The ecological humanities have been drawn to Shakespeare in part because he’s the biggest fish in the Anglophone literary sea, but also because his long and living stage history provides tangible evidence of canonical texts engaging contemporary dilemmas. The current surge of ecocritical Shakespeare, however, risks seeing only the happier side of nature, a beach where the weather is always good. Sustained attention to the Shakespeare’s “green” should not occlude his dramatization of a harsher “blue ecology” that locates itself not in cultured pastures or even marginal forests but in the deep sea. Shakespeare’s literary works can’t get us all the way into this massive blue body – the most basic feature of the world ocean is that humans don’t live there – but they can serve as a fictive beach house, providing us with a beguiling window onto an inhuman space. The view from Shakespeare’s beach house shows the void next to which we perch our fragile bodies. It locates us right at the boundary which we can only temporarily cross. Like other beach houses, it’s vulnerable to coastal storms, and probably built on sand. It’s a place to which we return because of (not in spite of) the disorder in front of it.
Shakespeare’s dramatization of this inhuman, oceanic ecology appears in two intertwined tropes in Macbeth. The play’s “green” ecology imagines Scotland as a troubled agricultural land, husbanded by King Duncan, violated by the Macbeths, and eventually renewed by Malcolm. Against this now almost-traditional eco-reading, a “blue” ecological countercurrent exposes the play’s fascination with the inhospitable ocean. References to the sea teem in this land-locked drama. The bloody Captain analogizes battle to “shipwracking storms” (1.2.26); the Weird Sisters assail the merchant ship Tiger (1.3.7-26); and Macbeth himself rejects the “sure and firm-set earth” (2.1.57) for “multitudinous seas” (2.2.66). Even Lady Macbeth’s fantasy that water can wash away murder represents a fervent plea that the liquid element might serve human purposes. The play’s blue ecology combines the Weird Sisters’ inhuman perspective with the topos of the mind-stretching sea, which, as Auden observes, “misuses nothing because it values nothing.” The green and blue in Macbeth represent different visions of how humans live in the natural world, with green sustainability first displaced by Macbeth’s oceanic ambitions and then finally re-asserting itself after the tyrant’s death. For twenty-first century Shakespeareans living in an increasingly oceanic and disorderly world – the summer of this essay was the summer of oil gushing into the Gulf of Mexico – supplementing green narratives with blue incursions feels urgent.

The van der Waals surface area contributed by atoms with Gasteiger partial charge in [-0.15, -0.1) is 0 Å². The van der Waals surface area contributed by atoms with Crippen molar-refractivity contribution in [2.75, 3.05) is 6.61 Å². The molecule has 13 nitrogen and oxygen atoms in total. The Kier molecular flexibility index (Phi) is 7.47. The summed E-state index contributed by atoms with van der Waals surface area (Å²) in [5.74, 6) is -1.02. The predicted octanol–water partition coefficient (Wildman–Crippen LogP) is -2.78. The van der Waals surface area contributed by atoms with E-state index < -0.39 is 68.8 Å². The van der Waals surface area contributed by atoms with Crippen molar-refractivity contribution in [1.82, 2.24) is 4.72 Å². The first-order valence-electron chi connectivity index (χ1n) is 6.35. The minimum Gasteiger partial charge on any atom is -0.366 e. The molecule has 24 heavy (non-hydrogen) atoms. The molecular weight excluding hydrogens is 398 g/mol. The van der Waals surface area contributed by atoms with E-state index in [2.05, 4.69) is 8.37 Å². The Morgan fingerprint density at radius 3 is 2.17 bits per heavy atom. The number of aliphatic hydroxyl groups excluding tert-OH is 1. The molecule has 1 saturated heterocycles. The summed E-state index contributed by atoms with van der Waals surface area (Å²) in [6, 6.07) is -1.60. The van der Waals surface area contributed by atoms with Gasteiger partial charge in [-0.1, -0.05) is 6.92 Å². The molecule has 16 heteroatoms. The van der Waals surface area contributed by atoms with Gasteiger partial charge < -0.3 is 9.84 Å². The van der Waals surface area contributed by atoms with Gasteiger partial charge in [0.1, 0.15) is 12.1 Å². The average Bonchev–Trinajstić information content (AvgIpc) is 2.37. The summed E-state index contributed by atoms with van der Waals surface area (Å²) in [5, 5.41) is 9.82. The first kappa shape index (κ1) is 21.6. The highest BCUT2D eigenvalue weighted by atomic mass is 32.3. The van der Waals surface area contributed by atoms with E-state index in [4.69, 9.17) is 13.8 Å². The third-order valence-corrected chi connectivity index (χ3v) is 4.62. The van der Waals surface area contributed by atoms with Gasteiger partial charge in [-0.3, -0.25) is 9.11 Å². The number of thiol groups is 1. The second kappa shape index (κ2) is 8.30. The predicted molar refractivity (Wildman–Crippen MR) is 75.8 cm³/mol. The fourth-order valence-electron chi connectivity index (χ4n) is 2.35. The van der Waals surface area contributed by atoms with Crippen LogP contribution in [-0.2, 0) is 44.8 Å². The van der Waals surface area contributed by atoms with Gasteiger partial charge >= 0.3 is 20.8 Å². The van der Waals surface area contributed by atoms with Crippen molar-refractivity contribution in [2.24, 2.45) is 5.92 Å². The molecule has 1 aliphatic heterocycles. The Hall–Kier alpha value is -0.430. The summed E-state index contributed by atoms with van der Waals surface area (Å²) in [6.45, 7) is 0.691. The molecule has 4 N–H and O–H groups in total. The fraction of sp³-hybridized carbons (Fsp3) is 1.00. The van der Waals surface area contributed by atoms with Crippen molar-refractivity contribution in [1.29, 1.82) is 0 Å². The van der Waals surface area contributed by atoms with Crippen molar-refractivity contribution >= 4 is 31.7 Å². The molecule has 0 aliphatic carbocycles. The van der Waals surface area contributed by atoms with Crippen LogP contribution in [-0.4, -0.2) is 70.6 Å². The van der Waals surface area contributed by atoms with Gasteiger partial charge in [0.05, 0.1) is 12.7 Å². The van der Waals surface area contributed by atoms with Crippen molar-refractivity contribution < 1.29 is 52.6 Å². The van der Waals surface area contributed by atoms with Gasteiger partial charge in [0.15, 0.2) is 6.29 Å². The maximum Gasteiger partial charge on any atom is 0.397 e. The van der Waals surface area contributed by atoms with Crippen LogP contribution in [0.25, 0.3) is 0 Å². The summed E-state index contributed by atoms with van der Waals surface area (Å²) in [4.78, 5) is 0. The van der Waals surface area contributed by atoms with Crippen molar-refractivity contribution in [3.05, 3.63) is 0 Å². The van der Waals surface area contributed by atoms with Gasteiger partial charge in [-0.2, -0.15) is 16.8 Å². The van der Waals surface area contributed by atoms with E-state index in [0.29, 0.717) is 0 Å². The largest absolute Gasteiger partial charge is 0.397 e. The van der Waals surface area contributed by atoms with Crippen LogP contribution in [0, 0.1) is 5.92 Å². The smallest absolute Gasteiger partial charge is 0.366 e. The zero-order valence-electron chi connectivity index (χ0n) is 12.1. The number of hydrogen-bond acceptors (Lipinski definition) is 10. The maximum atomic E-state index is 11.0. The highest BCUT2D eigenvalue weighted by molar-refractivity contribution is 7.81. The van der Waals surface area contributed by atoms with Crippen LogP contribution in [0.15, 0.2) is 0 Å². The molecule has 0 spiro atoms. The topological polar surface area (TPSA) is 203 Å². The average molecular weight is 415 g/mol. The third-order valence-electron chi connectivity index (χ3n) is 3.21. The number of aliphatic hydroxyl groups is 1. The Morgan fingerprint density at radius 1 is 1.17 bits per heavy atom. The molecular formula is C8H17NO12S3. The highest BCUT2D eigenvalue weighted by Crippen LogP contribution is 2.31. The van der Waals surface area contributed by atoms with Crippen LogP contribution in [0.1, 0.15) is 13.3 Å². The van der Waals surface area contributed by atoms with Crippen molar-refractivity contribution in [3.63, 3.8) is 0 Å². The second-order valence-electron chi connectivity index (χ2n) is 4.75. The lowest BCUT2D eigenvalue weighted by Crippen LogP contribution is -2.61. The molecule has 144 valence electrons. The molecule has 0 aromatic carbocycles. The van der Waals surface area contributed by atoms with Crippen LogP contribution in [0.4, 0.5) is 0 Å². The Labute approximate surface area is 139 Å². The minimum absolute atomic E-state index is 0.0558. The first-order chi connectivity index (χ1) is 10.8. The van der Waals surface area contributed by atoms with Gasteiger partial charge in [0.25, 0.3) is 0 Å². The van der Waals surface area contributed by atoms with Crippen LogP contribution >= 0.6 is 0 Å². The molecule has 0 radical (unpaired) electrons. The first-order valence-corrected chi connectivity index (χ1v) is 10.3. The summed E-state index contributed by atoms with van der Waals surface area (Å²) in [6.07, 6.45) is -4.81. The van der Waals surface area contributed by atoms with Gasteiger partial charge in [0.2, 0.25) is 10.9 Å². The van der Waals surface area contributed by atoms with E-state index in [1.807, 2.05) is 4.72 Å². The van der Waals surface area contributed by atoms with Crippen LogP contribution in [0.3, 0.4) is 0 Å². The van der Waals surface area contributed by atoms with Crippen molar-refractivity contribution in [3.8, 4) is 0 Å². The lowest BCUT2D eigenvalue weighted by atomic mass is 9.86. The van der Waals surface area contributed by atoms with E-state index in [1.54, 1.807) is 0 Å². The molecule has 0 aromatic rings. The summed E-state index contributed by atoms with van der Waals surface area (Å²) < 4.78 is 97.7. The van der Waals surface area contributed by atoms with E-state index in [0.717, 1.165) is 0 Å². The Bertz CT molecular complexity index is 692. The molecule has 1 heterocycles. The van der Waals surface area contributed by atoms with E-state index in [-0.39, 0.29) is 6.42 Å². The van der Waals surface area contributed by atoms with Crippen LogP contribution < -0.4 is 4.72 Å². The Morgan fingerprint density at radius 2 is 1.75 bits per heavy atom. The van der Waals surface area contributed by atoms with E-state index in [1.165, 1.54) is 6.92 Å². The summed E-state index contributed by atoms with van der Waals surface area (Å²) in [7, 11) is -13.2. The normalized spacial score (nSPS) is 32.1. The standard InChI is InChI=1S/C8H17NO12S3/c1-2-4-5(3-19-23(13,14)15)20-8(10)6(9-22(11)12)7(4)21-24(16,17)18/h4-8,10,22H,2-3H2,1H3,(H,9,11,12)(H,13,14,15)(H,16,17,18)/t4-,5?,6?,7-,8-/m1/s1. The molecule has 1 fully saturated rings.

I wrote, with a little help from Shakespeare & Melville, about the sunken treasure that’s at the bottom of all of our literary excursions in Shakespeare’s Ocean —
They wink up at us from the depths, skulls with be-gemmed eye-sockets, wedges of gold, encrusted anchors, heaps of pearl. Fish-gnawed men and what’s become of a thousand fearful wracks. Treasures of the slimy bottom. Captives of the envious flood. What we’re looking for.
I’ve been thinking about those slimy treasures while reading my students’ essays this week.
The hardest thing about literary & literary-critical writing in any form — and I’m pleased to see a very wide formal range in these papers, from pedagogical plans to theatrical outlines, intertextual readings, and archival historicism — is trying to make sure you get down to some real and meaningful bottom, even while knowing you’re not likely to reach firm ground. Often in reading these papers, which are of course just early drafts or hints of what’s to come, I wanted you to dive deeper, to press harder, & to make a lunge at the analytical or pedagogical or creative pay-off that seemed just out of reach. There’s a certain recklessness and risk in literary writing — there’s no real way to be sure of what Shakespeare meant, at this historical remove, just as there’s no real way to be “sure” of any literary text. I’d like to see more risk-taking, and more self-aware speculation about risks & rewards, in the final versions of these papers.
I’m looking for papers & projects that get us a little bit closer to that ungraspable bottom & its glittering treasures. But I should remember, as I also wrote
It’s to the bottom of Shakespeare’s ocean that this book takes you, except for one thing: we never get to the bottom.
The trailer for Taymor’s forthcoming sound-and-lights extravaganza Tempest is now on YouTube:
It’s supposed to open Dec 10. Maybe the class should all go together on our last night, 12/14?
Thanks to Tara for the link.
Update: Watched it again today & it looks fun, if perhaps a bit over-the-top. Sorcery. Passion. Stupidity. Treachery. Revenge — so go the subtitles. An interesting summary, I suppose?
We certainly should go on 12/14. Anybody know a movie theater close to campus?
Caliban’s long speech in Chapter III of The Sea and the Mirror (channeling Henry James, as Ashbery’s blurb has it) is a bizarrely counter-intuitive performance of the “natural” in Tempest-ville. It’s also deeply, subtly, a meditation on the dramatic Muse, explicitly so in the italicized part at the start. There’s also some hard-to-follow movement of the pronoun “He,” which seems to stand for Ariel, Caliban, and Prospero at different time. Perhaps our friends at Cutting Ball, currently rehearsing a Tempest w/o either Ariel or Caliban, want to weight in on that slippage?
My favorite passage isn’t the “restored relation” at the end, but the passing hymn to radical difference & change that comes on p47: “the wish for freedom to transcend any condition,” which may be a kind of “nightmare” or also “a state of perpetual emergency and everlasting improvisation where all is need and change.”
Recent times, and political theorists from Schmitt to Agamben, have suggested a political reading of that state of emergency as well.